The current version of St. Jude Medical’s CardioMEMS HF device is about the size of a paper clip (Image Credit: CardioMEMS)
A decade ago, Jay Yadav, MD, former director of vascular intervention at the Cleveland Clinic, had the idea of taking pressure sensor technology designed for jet engines, and using it inside the pulmonary artery. Both were tubes, after all.
“They could ping the sensor with radio-frequency energy and measure the pressure inside of the tube,” Philip B. Adamson, MD, medical director and vice president of medical affairs at St. Jude Medical, said of the technology, which was developed at Georgia Tech.
Yadav went on to found CardioMEMS to commercialize the idea, which was ultimately acquired by St. Jude Medical in 2014.
The sensor was given its first medical application in vascular medicine. “It was initially approved by FDA to be put into the exclusion sac of an aortic aneurysm that was fixed from an endograph,” Adamson says. “Yadav said: ‘I bet we could put this in the pulmonary artery and interrogate it.’”
In 2005, Yadav reached out to Adamson and Bill Abraham, now the associate dean for clinical research at the Ohio State University Wexner Medical Center, and asked the two to design a trial of hemodynamic monitoring of heart failure patients using MEMS technology.
When the two first heard about the technology, they were intrigued by the potential advantages of MEMS technology, which has a much smaller form factor than the can-type design traditionally used in cardiac rhythm management devices. (The current version of the device is roughly the size of a paper clip.) “We thought: ‘gosh, it should survive the confines of a jet engine, it can survive the environment within the human body,’ and sure enough it did.”
The two men went on to help design the clinical trial, and eventually complete it.
“The Champion trial results were pretty profound: patients for whom there had been no therapeutic sequence or strategy or medicine to help them, this was the first time that a strategy helped them stay well and out of the hospital. There was about a 50% reduction in hospitalizations, and it was statistically sound. They represented about 25% of the population in the trial,” Adamson says.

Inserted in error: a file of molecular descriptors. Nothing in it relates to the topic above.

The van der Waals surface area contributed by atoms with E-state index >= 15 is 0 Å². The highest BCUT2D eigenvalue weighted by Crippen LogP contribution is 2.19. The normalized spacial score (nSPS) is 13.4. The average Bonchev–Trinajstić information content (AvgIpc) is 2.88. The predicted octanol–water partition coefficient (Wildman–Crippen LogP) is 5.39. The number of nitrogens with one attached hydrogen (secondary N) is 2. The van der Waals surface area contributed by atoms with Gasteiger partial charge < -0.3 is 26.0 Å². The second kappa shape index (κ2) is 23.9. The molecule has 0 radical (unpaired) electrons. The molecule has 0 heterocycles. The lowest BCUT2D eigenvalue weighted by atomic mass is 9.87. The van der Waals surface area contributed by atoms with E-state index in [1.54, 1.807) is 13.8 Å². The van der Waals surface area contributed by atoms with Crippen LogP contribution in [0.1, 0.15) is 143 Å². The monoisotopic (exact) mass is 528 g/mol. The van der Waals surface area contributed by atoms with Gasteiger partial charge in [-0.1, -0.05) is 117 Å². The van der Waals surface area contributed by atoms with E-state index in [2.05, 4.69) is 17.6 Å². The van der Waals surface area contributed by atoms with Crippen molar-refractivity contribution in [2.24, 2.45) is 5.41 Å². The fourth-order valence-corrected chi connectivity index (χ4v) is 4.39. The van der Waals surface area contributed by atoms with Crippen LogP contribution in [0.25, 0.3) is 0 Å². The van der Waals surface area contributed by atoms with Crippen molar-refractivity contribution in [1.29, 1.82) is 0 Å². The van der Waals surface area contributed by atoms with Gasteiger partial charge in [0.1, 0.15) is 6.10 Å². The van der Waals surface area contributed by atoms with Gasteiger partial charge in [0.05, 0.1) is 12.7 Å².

The CardioMEMS device obtained FDA approval in 2014.
For Adamson, the CardioMEMS device is a culmination of a changing philosophy that began to emerge in the mid-1990s in cardiology. About two decades ago, the notion of using hemodynamic monitoring to treat heart failure patients was just starting to take hold, he says. “At that time, electrophysiologists were becoming prominent in the management of heart failure,” Adamson recounts. “We developed a hypothesis that the therapy we were delivering form the cardiac rhythm management devices we were implanting sensed a lot of information about the heart in order to deliver the therapy. We thought we might be able to harness some of that information to get a better handle on patients on how patients with heart failure were doing,” Adamson explains, who in 1995 had founded the Heart Failure Treatment Program at the University of Oklahoma and went on to found the Heart Failure and Pulmonary Hypertension Treatment Institute at Oklahoma Heart Hospital in 2005.
“One of the most important things in the heart failure disease management program is frequent assessment of the patient,” Adamson says. “You hope that by doing that, you are going to catch things things that would lead to hospitalization and by catching them early, you proactively manage them and keep them from decompensating.” But decades ago, frequent assessment meant seeing a patient at a weekly interval. “Because the vast majority of the patient’s time is spent at home, we always felt there should be some way to monitor them there that would be better than having them report just their daily weight.”
The late 1990s and early 2000s saw the launch of several clinical trials to test new methods of monitoring heart failure patients. In a number of trials, Medtronic tested combined cardiac resynchronization and implantable cardioversiondefibrillation in their Chronicle device, which was an ICD that had the ability to monitor the pressure inside the heart as well as body temperature, patient activity and heart rate.
Adamson was the principal investigator of Medtronic’s Reduce HF trial, which coupled the Chronicle device with a single chamber defibrillator. “Launched in 2006, that trial ended because that technology was kind of old and lead-based and pacemaker-like,” he says. “All of the things that went with pacemakers went with that: lead dislodgement, pocket infections, and all of that stuff. Because the technology was less than optimal, the sponsor decided to abandon that project.”
At roughly the same time Medtronic was abandoning their Reduce HF trial, Yadav reached out to Adamson to help design a clinical trial for it, which ultimately persuaded FDA reviewers of its safety and efficacy. “The risks of implantation are incredibly low, you don’t have to replace the battery, you don’t have to replace the device, and it lasts as long as the patient,” Adamson says. “When you have the tremendous benefit that we found in the Champion trial, it really makes it pretty easy to accept as a technology to change the way we do things.”